Inevitably, tragedy sets the dramatic wheels in motion: diving, Larsen goes into blackout and crashes. He is pulled alive from the wreck, retaining consciousness just long enough to demand of Lee, “Why don’t you doctors do something about this?” In the hearing of Blake and Griffin, Lee persuades his superior that an immediate operation is Larsen’s only hope; so that even though we learn that, “The spinal cord is almost severed”, the fliers are able to blame Lee’s hot-dogging for Larsen’s death on the table.
An angry public encounter between the men leads a chastened Lee to apply for flight surgeon training in San Diego, where Blake and Griffin are also stationed. In between taking flying lessons and abuse, Lee is assigned as assistant to Lt Cmdr Lance Rogers (Ralph Bellamy), who heads the base’s research division. Together, and in the face of scepticism and discouragement, the two set about finding ways to overcome the physiological barriers that limited the effectiveness of the dive bomber.
Investigating blackout, Lee take to the skies in a plane equipped with cameras. Analysing matters afterwards, Lee observes that, struggling with a jammed camera, he spent the dive awkwardly bent over, and did not black out, as Blake (reluctantly acting as his pilot) did. This leads to the consideration of blood flow, and in time to the development of a “pressure girdle”, intended to prevent to the pooling of blood in the legs and abdomen. This is successfully trialed, but every one of the test pilots returning from their flight is suffering altitude sickness.
This leads to what is – for me, at least – the highlight of the film, a lengthy sequence in which, a handful of pilots having volunteered as experimental subjects (including Joe Blake, for reasons we shall return to), Doug Lee and Lance Rogers lock them into a hypobaric chamber and put them through a battery of experimental tests, in order to define the parameters of their difficulties. The upshot is the design of a full-body pressure suit, which must be tested at battle altitude; a deadly dangerous mission, should the researchers have overlooked any detail, or the test pilot be in less than optimum health…
It has to be stated that Dive Bomber is far from an accurate depiction of the way the twin dilemmas of blackout and altitude sickness were really overcome, taking liberties with both the details of the research and its account of who and where the problem-solving occurred. However, as a “potted history”, it serves its purpose; besides, it is quite possible that various pieces of necessary information were still classified at the time of the film’s production, although this hardly accounts for such touches as its curiously dismissive attitude to the concept of the pressurised cabin. However, what the film does do quite well is define the problem, with its various aspects – hypoxia, decompression sickness, embolism, alkalosis – being dealt with in turn, even if the terms themselves are not always used; as well as giving appropriate weight to the various influences of pressure, temperature and oxygen supply, and the body size of the individual.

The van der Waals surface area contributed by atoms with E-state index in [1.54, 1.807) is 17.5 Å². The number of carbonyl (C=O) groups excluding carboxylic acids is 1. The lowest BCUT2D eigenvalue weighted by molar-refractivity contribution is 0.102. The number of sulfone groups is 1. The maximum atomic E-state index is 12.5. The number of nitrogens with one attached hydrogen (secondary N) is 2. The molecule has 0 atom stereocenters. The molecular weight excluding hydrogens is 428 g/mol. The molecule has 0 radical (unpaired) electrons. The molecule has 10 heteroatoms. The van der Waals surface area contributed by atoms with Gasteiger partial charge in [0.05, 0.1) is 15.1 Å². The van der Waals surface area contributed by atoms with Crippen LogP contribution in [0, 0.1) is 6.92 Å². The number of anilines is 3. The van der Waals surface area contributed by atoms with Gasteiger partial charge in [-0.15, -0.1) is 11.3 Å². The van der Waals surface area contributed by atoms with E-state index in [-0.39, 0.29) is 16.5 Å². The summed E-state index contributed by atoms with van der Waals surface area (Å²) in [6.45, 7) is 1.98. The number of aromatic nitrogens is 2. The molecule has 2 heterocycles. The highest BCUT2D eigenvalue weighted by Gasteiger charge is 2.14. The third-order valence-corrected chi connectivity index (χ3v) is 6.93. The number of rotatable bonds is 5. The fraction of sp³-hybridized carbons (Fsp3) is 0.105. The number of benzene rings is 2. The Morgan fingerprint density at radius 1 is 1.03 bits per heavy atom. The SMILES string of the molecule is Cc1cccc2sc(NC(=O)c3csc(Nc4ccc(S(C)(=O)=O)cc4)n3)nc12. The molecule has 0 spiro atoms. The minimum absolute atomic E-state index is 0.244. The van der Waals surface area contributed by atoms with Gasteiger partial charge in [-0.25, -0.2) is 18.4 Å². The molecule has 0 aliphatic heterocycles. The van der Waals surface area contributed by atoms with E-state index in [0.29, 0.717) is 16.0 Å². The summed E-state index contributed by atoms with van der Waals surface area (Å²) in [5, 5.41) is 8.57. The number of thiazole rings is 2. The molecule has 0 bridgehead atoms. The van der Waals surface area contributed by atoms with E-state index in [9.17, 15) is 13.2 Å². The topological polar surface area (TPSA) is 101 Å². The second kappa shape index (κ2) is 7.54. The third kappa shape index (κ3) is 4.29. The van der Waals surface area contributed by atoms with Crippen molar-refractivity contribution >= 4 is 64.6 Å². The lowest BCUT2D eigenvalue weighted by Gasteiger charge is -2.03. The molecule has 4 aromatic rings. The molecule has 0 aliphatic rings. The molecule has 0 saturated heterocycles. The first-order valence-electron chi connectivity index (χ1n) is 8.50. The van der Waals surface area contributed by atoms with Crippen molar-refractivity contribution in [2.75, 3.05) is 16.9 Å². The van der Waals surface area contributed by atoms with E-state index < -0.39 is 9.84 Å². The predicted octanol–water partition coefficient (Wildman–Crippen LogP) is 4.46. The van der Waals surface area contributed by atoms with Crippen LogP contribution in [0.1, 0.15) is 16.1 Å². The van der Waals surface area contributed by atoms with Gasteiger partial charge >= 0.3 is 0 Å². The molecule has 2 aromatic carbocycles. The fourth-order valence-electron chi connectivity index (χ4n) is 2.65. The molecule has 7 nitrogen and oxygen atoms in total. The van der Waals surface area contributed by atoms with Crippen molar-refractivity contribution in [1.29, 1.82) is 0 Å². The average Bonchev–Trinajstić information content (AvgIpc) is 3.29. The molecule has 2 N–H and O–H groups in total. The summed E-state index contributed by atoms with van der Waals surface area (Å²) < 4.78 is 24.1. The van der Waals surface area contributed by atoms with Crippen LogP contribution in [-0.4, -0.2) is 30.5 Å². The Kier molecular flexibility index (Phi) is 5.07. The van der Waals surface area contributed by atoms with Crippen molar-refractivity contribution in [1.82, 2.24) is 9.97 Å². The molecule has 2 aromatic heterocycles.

It is, however, sadly obvious that this film’s makers feared either talking over their audience’s head, or boring it. Progress is therefore made less through slow and painstaking effort, than it is as the result of Doug Lee’s capacity for Lightbulb Moments©, which are served up no less than three times (twice in response to wisecracks, once to the handling of a lipstick!) to help the researchers re-start some stalled line of inquiry.
The quality of the film surrounding the scientific aspects of Dive Bomber is also problematic. There is hardly a likeable character to be found anywhere in this production. Ralph Bellamy’s Lance Rogers is morose and stand-offish, although there turns out to be a good reason for his introversion. Errol Flynn is beautiful to behold in Technicolor and naval whites, but his Douglas Lee is conceited and self-satisfied without, strangely, any of the usual mitigating Flynn charm. However, it is Fred MacMurray’s Joe Blake, a snide, irritable, sulky tantrum-thrower, who really sets my teeth on edge. (And yet we keep hearing from others about what a “great guy” he is: talk about an Informed Attribute©!)